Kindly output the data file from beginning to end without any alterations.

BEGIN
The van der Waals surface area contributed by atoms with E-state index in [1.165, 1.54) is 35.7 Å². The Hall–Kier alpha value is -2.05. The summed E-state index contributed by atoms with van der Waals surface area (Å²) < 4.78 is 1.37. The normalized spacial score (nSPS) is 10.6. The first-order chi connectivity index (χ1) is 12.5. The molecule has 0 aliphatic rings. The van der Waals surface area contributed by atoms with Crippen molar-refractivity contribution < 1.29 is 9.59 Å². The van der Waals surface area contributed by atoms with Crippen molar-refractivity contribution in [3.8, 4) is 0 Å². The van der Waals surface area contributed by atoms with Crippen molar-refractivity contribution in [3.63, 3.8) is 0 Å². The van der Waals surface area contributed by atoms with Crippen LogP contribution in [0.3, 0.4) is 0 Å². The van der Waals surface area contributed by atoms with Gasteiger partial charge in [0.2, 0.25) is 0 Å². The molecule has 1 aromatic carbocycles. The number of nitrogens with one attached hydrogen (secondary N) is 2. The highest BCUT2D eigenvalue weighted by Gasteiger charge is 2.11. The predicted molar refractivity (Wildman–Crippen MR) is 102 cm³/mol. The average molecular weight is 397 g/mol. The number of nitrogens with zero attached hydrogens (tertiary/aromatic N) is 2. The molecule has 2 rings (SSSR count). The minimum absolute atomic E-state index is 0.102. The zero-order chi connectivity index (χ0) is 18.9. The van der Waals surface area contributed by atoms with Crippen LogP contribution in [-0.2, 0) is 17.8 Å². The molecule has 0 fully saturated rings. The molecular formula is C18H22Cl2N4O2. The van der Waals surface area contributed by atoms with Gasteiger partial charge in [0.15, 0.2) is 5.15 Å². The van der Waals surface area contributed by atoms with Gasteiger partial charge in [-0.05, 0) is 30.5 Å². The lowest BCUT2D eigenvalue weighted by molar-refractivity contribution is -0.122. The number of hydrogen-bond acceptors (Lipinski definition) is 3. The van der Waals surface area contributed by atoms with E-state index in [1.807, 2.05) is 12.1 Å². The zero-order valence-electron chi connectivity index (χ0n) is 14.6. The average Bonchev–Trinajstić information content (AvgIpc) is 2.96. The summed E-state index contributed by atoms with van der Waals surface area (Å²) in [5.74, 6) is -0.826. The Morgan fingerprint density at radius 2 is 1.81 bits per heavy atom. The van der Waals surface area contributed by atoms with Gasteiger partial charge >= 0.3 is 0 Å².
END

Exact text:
The van der Waals surface area contributed by atoms with E-state index in [1.165, 1.54) is 35.7 Å². The Hall–Kier alpha value is -2.05. The summed E-state index contributed by atoms with van der Waals surface area (Å²) < 4.78 is 1.37. The normalized spacial score (nSPS) is 10.6. The first-order chi connectivity index (χ1) is 12.5. The molecule has 0 aliphatic rings. The van der Waals surface area contributed by atoms with Crippen molar-refractivity contribution < 1.29 is 9.59 Å². The van der Waals surface area contributed by atoms with Crippen molar-refractivity contribution in [3.8, 4) is 0 Å². The van der Waals surface area contributed by atoms with Crippen molar-refractivity contribution in [3.63, 3.8) is 0 Å². The van der Waals surface area contributed by atoms with Crippen LogP contribution in [0.3, 0.4) is 0 Å². The van der Waals surface area contributed by atoms with Gasteiger partial charge in [0.2, 0.25) is 0 Å². The molecule has 1 aromatic carbocycles. The number of nitrogens with one attached hydrogen (secondary N) is 2. The highest BCUT2D eigenvalue weighted by Gasteiger charge is 2.11. The predicted molar refractivity (Wildman–Crippen MR) is 102 cm³/mol. The average molecular weight is 397 g/mol. The number of nitrogens with zero attached hydrogens (tertiary/aromatic N) is 2. The molecule has 2 rings (SSSR count). The minimum absolute atomic E-state index is 0.102. The zero-order chi connectivity index (χ0) is 18.9. The van der Waals surface area contributed by atoms with Crippen LogP contribution in [-0.2, 0) is 17.8 Å². The molecule has 0 fully saturated rings. The molecular formula is C18H22Cl2N4O2. The van der Waals surface area contributed by atoms with Gasteiger partial charge in [0.15, 0.2) is 5.15 Å². The van der Waals surface area contributed by atoms with Gasteiger partial charge in [-0.05, 0) is 30.5 Å². The lowest BCUT2D eigenvalue weighted by molar-refractivity contribution is -0.122. The number of hydrogen-bond acceptors (Lipinski definition) is 3. The van der Waals surface area contributed by atoms with E-state index in [1.807, 2.05) is 12.1 Å². The zero-order valence-electron chi connectivity index (χ0n) is 14.6. The average Bonchev–Trinajstić information content (AvgIpc) is 2.96. The summed E-state index contributed by atoms with van der Waals surface area (Å²) in [5.74, 6) is -0.826. The Morgan fingerprint density at radius 2 is 1.81 bits per heavy atom. The van der Waals surface area contributed by atoms with Gasteiger partial charge >= 0.3 is 0 Å².